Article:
SYDNEY (Reuters) – New Australian COVID-19 cases dipped on Sunday as testing slowed over a holiday weekend, but remained well over 30,000 and hospitalisations rose further in New South Wales as concerns grow about potential strains on the national health system.
Newly diagnosed cases in New South Wales, the most populous state, dropped to 18,278 from 22,577 the day before as the number of tests conducted on New Year’s Day dropped by a quarter, health department figures showed.
But hospitalisations, which authorities have signalled is a figure they are more closely monitoring than total case numbers as they shift towards living with the virus, jumped by 18% to 1,066.
In Victoria, daily case numbers remained above 7,000 and Queensland reported a record 3,587 new cases.
“As we enter a new year, we are entering a new battle against COVID-19,” Queensland state Treasurer Cameron Dick said.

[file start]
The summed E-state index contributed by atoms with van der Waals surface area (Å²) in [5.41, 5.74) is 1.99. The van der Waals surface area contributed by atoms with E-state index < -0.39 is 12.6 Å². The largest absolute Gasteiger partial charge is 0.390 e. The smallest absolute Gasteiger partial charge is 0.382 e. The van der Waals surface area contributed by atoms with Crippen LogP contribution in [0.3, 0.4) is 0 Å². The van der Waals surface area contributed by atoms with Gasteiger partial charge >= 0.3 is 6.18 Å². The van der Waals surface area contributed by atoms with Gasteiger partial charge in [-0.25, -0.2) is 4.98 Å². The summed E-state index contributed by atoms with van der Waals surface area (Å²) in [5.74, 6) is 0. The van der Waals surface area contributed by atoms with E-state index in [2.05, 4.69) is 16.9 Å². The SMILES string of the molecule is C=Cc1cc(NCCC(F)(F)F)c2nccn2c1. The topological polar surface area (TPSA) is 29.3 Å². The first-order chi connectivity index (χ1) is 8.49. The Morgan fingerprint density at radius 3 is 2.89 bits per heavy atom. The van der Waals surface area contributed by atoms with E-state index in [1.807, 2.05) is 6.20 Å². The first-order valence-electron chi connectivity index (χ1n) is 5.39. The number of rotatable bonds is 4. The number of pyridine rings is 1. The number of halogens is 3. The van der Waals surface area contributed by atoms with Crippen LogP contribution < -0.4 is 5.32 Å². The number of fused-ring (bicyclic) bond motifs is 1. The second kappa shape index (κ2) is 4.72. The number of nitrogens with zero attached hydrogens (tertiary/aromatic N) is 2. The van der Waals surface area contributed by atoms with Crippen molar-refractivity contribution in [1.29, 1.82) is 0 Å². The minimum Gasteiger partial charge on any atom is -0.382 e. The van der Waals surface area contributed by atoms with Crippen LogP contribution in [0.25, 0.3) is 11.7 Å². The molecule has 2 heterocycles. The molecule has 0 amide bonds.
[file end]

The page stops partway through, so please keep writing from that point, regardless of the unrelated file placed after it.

“If we can slow the spread of the virus, that takes the pressure off our health system in particular,” Dick said, asking people to get vaccinated and get booster shots, wear masks in indoor settings and work from home if possible.
With only Western Australia and the Northern Territory still to report figures on Sunday, the national tally of new cases was more than 32,200, below Saturday’s record of 35,327.
All Australian states, except for Western Australia, have begun to live with the virus as vaccination levels have risen, and the easing in restrictions has pushed cases higher.
There were five deaths reported in New South Wales and Victoria, bringing the national death toll throughout the pandemic to almost 2,260 people.
(Reporting by John Mair)